net benefits (including potential economic, environmental, public 
health and safety effects, distributive impacts, and equity). E.O. 
13563 emphasizes the importance of quantifying both costs and benefits, 
of reducing costs, of harmonizing rules, and of promoting flexibility. 
This is a significant regulatory action and, therefore, was subject to 
review under section 6(b) of E.O. 12866, Regulatory Planning and 
Review, dated September 30, 1993. This rule is not a major rule under 5 
U.S.C. 804.

V. Executive Order 13771

    This rule is not subject to the requirements of E.O. 13771, because 
the rule is issued with respect to a national security function of the 
United States.

VI. Regulatory Flexibility Act

    DoD does not expect this interim rule to have a significant 
economic impact on a substantial number of small entities within the 
meaning of the Regulatory Flexibility Act, 5 U.S.C. 601, et seq. 
However, an initial regulatory flexibility analysis has been performed 
and is summarized as follows:
    The reason for this rule is to implement section 1603 of the 
National Defense Authorization Act (NDAA) for Fiscal Year (FY) 2018 and 
section 1296 of the NDAA for FY 2017. Section 1603 of the NDAA for FY 
2018 amends 10 U.S.C. 2279, which prohibits acquisition of certain 
foreign commercial satellite services. Section 1296 of the NDAA for FY 
2017 amends section 1211 of the NDAA for FY 2006 to prohibit purchase 
from any Communist Chinese military company, through a contract or 
subcontract (at any tier), of goods and services controlled as 
munitions items on the 600 series of the Commerce Control List (CCL) of 
the Export Administration Regulations of the Department of Commerce.
    The objectives of the rule are as follows:
     Section 1603. To prohibit award of contracts for 
commercial satellite services to a foreign entity if entering into such 
contract would create an unacceptable cybersecurity risk. In addition, 
the definition of covered foreign country is expanded to include Russia 
(other covered foreign countries are China, North Korea, Iran, Sudan, 
and Syria). New restrictions are also added with regard to the 
satellites and launch vehicles to be used to provide the satellite 
services, but these restrictions do not apply to launches that occur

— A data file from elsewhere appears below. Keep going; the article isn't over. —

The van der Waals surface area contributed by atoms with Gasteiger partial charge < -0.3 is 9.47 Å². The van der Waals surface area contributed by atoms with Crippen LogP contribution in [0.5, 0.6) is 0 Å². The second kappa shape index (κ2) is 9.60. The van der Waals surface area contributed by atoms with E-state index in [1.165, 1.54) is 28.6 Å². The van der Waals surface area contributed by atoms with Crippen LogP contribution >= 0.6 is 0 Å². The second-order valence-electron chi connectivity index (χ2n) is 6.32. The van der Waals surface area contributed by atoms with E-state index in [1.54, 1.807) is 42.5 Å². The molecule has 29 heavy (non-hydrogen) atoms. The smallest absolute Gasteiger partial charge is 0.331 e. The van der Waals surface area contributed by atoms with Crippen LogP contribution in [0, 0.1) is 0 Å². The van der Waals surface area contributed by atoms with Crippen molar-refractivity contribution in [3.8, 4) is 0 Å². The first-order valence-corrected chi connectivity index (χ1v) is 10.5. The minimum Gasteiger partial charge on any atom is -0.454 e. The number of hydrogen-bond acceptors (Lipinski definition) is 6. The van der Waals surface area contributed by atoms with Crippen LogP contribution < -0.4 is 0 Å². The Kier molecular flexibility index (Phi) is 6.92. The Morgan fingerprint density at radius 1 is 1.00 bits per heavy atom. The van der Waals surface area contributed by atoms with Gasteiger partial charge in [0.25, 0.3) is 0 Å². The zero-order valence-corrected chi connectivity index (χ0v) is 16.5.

prior to December 31, 2022.
     Section 1296. To prohibit purchase from a Communist 
Chinese military company of items that meet the definition of goods and 
services controlled as munitions items when moved to the 600 series of 
the CCL of the Export Administration Regulations of the Department of 
Commerce.
    DoD estimates that this rule will apply small entities as follows:
     Section 1603. This part of the rule will apply to less 
than 86 small entities. According to Federal Procurement Data System 
(FPDS) data for FY 2016, 86 small entities were awarded contracts or 
orders for services under Product Service Code D304 (ADP 
Telecommunications and Transmission Services), of which commercial 
satellite services are a subset. Although the focus of the Regulatory 
Flexibility Act is protection of domestic small business entities that 
are eligible for assistance from the Small Business Administration, 
there may be domestic small business entities in the United States that 
offer the satellite services of a foreign entity that would be 
restricted by this rule.
     Section 1296. This part of the rule will apply to any 
small entities that intend to provide items on the 600 series of the 
Commerce Control List under a DoD contract or subcontract. The 600 
series consists of items on the Commerce Control List that have an 
export control classification number of which the third character is a 
``6''. These items were transitioned from the United States Munitions 
List (USML) to the 600 series, because they have less than a critical 
military or intelligence capability than the items that remain on the 
USML, but they are not currently in normal commercial use. Data on the 
number of entities that can provide such items, and whether they are 
small or other than small entities, is not available in FPDS, because 
these items are not readily identifiable in FPDS and are often acquired 
through subcontracts.
    Projected reporting or recordkeeping requirements of this rule are 
as follows:
     Section 1603.
    In addition to the current annual representations as to whether the 
offeror is, or is not, a foreign entity subject to the prohibitions of